Surrogate Decision Making
When a patient does not have a written advance directive, we follow Maryland law regarding "surrogate" decision making, which recognizes spouses/domestic partners, adult children, parents, siblings, or friends or other relatives as surrogate decision makers. Again, Holy Cross Hospital strongly encourages everyone to have an advance directive.
If a patient has not picked a health care agent and is no longer able to make health care decisions personally, a surrogate may do so. Surrogates are listed in priority order. Individuals in a particular class may be consulted only if all individuals in the next higher class are unavailable:
- A guardian, if one has been appointed by a court
- The patient's spouse/domestic partner
- An adult child of the patient
- A parent of the patient
- An adult brother or sister of the patient
- A friend or relative who specifies in writing that he or she is a close friend of the patient and provides facts to demonstrate enough regular contact with the patient so as to confirm sufficient familiarity with the patient's activities, health and personal beliefs
Learn More About Advance Directives
Holy Cross Hospital offers information regarding advance directives to patients and the community through:
- On Your Behalf: an in-house video that airs on Channel 6 at noon and 5:30 p.m. daily.
- Advance Directive Information Line: 301-754-7390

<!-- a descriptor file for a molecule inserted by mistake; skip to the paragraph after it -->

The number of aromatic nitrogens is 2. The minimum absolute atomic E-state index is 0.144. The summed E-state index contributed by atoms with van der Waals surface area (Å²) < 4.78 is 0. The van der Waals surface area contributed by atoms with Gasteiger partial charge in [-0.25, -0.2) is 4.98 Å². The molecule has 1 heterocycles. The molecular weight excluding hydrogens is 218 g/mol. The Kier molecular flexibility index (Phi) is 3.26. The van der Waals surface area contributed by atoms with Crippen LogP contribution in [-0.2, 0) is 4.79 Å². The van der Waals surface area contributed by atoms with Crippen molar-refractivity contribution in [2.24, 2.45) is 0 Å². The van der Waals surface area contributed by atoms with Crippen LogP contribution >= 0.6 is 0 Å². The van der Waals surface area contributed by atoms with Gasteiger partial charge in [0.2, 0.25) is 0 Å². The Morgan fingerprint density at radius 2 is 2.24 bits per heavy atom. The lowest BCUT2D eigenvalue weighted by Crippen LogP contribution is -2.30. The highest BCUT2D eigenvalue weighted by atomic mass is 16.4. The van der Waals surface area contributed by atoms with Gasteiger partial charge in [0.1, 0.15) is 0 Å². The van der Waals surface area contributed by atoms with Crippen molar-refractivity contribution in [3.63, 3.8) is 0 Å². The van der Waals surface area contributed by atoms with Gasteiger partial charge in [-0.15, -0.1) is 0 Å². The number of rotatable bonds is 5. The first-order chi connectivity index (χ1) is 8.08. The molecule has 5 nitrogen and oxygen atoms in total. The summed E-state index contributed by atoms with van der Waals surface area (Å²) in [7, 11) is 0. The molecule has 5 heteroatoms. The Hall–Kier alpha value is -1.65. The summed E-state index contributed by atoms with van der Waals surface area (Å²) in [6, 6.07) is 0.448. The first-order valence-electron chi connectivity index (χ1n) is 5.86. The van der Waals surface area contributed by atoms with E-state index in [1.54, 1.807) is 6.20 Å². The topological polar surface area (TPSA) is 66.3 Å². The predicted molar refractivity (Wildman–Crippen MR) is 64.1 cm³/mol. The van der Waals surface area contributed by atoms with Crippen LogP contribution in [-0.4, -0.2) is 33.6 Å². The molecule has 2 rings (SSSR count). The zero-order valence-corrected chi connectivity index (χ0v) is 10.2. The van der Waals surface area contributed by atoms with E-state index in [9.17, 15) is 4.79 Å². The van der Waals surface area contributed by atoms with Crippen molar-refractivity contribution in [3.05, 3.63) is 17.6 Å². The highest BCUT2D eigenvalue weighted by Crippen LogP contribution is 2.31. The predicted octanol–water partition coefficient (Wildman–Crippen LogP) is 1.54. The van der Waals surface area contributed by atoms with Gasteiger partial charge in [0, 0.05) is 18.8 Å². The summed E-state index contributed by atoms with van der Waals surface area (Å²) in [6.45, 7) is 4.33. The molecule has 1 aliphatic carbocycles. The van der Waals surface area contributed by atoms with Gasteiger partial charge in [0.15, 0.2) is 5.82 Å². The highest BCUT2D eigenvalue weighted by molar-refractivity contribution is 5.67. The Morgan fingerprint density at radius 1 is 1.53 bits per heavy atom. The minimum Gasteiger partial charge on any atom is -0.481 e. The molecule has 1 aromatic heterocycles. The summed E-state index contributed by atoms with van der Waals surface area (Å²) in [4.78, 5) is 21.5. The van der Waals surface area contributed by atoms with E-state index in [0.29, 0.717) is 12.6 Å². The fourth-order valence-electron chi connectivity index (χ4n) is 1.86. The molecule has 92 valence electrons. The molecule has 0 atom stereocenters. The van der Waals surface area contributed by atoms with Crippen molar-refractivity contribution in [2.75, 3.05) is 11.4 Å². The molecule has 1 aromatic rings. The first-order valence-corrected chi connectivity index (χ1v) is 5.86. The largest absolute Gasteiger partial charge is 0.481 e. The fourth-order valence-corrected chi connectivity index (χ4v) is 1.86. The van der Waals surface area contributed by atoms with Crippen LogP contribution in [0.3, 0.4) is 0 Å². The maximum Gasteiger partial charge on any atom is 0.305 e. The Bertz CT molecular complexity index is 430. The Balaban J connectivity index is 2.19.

- Education Sessions: Holy Cross Hospital has staff available to speak with church and/or community groups regarding Advance Directives. If your organization is interested, please call 301-754-7160 to arrange for a group session.
This summary does not cover every issue. If you have legal questions about your rights, please consult a lawyer. Also, talk to your health care provider about the medical issues involved in your care. Tell those caring for you about your decisions and give them a copy of any advance directives.
Consulting the Ethical Advisory Committee
Occasionally, patients, families and other members of the community will wish to consult with the Ethical Advisory Committee about specific difficult issues that have arisen or could potentially arise throughout the course of medical treatment or care received at Holy Cross. All Holy Cross patients have the right to seek counsel from the Ethical Advisory Committee about difficult ethical cases.
The Holy Cross Hospital Ethical Advisory Committee is comprised of an interdisciplinary team of health care professionals and specially trained individuals to assist patients, families and health care providers in clarifying ethically sensitive issues, identifying values and weighing all the elements and consequences of proposed personal, medical and institutional decisions.
The Ethical Advisory Committee of Holy Cross Hospital exists to advise on various ethical issues. Its advice reflects values and patterns of human response consistent with the philosophy of the Congregation of the Sisters of the Holy Cross on health care and the values of the hospital community.
The Ethical Advisory Committee examines overall ethical issues and provides guidelines to:
To consult the Ethical Advisory Committee, please call 301-754-7025.